Italian restaurants in London: guide to our 5 best
11th Jan 2012
Thewineremedy team separates the wheat from the chaff
During our travels around London's various eateries and nightspots, we can honestly say that we have never met anyone, who hates or even dislikes Italian food. From Linguine to Ossobuco, Pizza to Pappardelle, most sane people seem to love the stuff - Food snobs, students, families, couples, Presidents and city types on expense accounts (lucky bast*rds)
That would explain why London is literally bursting with restaurants, from expensive, glitzy haunts to rustic trattorias serving pasta and pizza staples. Which raises the question, which restaurants are worth bothering with? Sadly, we have more than once dropped ￡50-80 per head at some of London's so called 'top' Italians and wondered why we bothered. Thankful though, we have also often spent relatively little and been dazzled with the quality of the food and attentive, warm service.
So, in this little guide that we have prepared below, thewineremedy team have done all the hard work for you and found the best Italian restaurants to book a table at in London. Having eaten across a large spectrum of venues in London, we felt reasonably qualified to list the top 5-places to enjoy high-quality pasta and regional specialties in the capital. They vary in style and ethos but all offer fantastic, not overcomplicated but refined cooking, excellent service and interesting wine lists. With the sheer volume of restaurants in the capital - some good, some indifferent and some terrible, we wanted to narrow it down to the five best, at least in our view.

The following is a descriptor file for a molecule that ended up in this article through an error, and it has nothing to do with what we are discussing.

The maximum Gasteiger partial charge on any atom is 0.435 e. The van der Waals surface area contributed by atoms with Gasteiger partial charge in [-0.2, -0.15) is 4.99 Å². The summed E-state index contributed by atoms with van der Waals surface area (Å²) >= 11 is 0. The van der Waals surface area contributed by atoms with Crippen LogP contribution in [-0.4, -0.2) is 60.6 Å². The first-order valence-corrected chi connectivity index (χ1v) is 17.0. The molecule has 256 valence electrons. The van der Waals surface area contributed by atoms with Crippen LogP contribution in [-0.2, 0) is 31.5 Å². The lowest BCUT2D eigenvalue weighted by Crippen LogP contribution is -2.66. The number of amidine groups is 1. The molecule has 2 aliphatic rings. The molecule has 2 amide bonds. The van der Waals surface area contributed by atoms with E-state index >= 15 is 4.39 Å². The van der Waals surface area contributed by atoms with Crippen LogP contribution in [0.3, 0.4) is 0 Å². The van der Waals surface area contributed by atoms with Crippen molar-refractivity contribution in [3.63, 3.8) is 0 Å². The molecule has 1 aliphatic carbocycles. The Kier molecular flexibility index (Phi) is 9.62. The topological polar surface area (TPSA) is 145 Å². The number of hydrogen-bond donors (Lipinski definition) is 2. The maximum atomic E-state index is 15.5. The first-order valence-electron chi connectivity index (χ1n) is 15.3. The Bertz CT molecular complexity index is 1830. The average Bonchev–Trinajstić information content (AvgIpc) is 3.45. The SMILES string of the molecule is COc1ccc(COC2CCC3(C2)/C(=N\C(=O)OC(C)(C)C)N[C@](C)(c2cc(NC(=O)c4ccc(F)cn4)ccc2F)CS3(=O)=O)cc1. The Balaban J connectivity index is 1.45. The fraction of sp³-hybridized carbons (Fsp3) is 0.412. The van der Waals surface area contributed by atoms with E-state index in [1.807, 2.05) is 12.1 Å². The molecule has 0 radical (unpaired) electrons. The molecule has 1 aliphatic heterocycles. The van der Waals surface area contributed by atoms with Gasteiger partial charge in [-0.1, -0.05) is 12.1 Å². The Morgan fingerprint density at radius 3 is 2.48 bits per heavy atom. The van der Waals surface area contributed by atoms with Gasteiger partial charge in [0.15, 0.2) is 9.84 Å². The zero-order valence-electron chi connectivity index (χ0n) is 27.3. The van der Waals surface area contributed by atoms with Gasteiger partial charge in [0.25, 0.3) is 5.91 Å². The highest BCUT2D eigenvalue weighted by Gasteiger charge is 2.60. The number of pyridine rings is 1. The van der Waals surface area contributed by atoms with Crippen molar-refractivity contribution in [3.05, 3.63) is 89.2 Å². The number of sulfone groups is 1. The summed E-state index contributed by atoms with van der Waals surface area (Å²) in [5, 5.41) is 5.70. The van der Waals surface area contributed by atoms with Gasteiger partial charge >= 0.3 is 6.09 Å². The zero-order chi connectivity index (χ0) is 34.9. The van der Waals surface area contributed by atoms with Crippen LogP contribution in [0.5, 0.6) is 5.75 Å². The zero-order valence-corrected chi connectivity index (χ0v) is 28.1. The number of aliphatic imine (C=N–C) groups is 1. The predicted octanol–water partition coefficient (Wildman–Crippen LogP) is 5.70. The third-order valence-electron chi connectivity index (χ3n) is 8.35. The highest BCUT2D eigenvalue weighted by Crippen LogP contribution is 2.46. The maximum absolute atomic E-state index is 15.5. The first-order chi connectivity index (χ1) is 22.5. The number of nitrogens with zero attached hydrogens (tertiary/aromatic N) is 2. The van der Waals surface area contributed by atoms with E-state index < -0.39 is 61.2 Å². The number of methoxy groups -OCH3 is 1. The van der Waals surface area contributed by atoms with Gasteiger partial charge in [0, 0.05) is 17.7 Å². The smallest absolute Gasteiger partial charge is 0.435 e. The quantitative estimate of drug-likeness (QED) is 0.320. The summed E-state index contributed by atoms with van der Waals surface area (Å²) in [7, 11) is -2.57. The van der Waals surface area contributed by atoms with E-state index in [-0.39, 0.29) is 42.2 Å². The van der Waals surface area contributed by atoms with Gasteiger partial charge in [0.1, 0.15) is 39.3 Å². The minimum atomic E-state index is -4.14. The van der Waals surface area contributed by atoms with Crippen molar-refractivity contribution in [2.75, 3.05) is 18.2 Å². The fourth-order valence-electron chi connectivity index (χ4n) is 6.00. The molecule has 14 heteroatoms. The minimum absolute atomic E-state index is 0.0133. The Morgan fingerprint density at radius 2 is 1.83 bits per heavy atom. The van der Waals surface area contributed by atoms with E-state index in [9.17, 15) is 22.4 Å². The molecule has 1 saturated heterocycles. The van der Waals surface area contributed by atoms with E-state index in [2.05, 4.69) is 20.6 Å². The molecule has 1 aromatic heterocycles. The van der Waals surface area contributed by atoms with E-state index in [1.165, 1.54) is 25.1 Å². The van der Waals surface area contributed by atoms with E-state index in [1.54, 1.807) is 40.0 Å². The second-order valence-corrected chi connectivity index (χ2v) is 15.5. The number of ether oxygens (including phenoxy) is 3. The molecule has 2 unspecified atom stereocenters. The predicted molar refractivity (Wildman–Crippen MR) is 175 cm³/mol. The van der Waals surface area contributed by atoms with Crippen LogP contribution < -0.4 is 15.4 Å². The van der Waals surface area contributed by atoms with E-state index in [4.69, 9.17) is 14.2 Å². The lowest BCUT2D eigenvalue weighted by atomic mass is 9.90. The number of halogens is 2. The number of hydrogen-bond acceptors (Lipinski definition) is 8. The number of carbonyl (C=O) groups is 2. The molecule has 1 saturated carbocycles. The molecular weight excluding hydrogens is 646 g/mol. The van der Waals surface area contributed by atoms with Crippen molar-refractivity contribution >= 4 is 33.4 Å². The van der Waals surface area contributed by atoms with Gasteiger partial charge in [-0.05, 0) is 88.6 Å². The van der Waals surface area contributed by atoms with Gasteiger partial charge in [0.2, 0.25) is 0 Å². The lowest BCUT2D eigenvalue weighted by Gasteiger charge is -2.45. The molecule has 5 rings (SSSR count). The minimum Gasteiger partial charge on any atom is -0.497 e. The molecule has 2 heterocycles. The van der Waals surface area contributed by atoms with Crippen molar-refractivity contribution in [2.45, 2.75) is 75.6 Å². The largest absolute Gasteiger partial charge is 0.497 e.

39 Chepstow Place, London, W2 4TS
0207 792 9033
The Italian restaurant that is not really a restaurant, Assaggi is an intimate, simple yet stylish dining room above a pub in Notting Hill. One upon a time this wonderful find was relatively unknown, today it has most definitely been discovered by the world so book weeks ahead. Everything about the place is likeable, from the friendly and charming staff to the brilliant food, executed with plenty of technical prowess. Try the Pappardelle with crab meat for a real treat. The spacious dining area is always packed with locals and the place has a distinctly non-touristy feel. A great wine list with plenty of cheaper options won us over, although after the food it wasn’t difficult. A Notting Hill institution.
Cantina Del Ponte
36c Shad Thames, London, SE1 2YE
0207 403 5403
Effortlessly welcoming, polished and relaxed at the same time, Cantina Del Ponte is the lesser known, but equally valid top Italian restaurant in this guide. A very intimate space to enjoy traditional, honest and brilliantly executed Italian fare that doesn't need bikini size portions and overwrought presentation to prove itself. Eating here is about feeling good, not being wowed by the science and visitors always leave with a lovely warm glow of being fed well. The restaurant is modeled on a typical Italian trattoria and offers the classic favourites such as pappardelle pasta with wild boar ragu, Veal Milanese and Tiramasu. The Delicious fare is complimented by an extensive Italian wine list and an excellent value set lunch and dinner menu.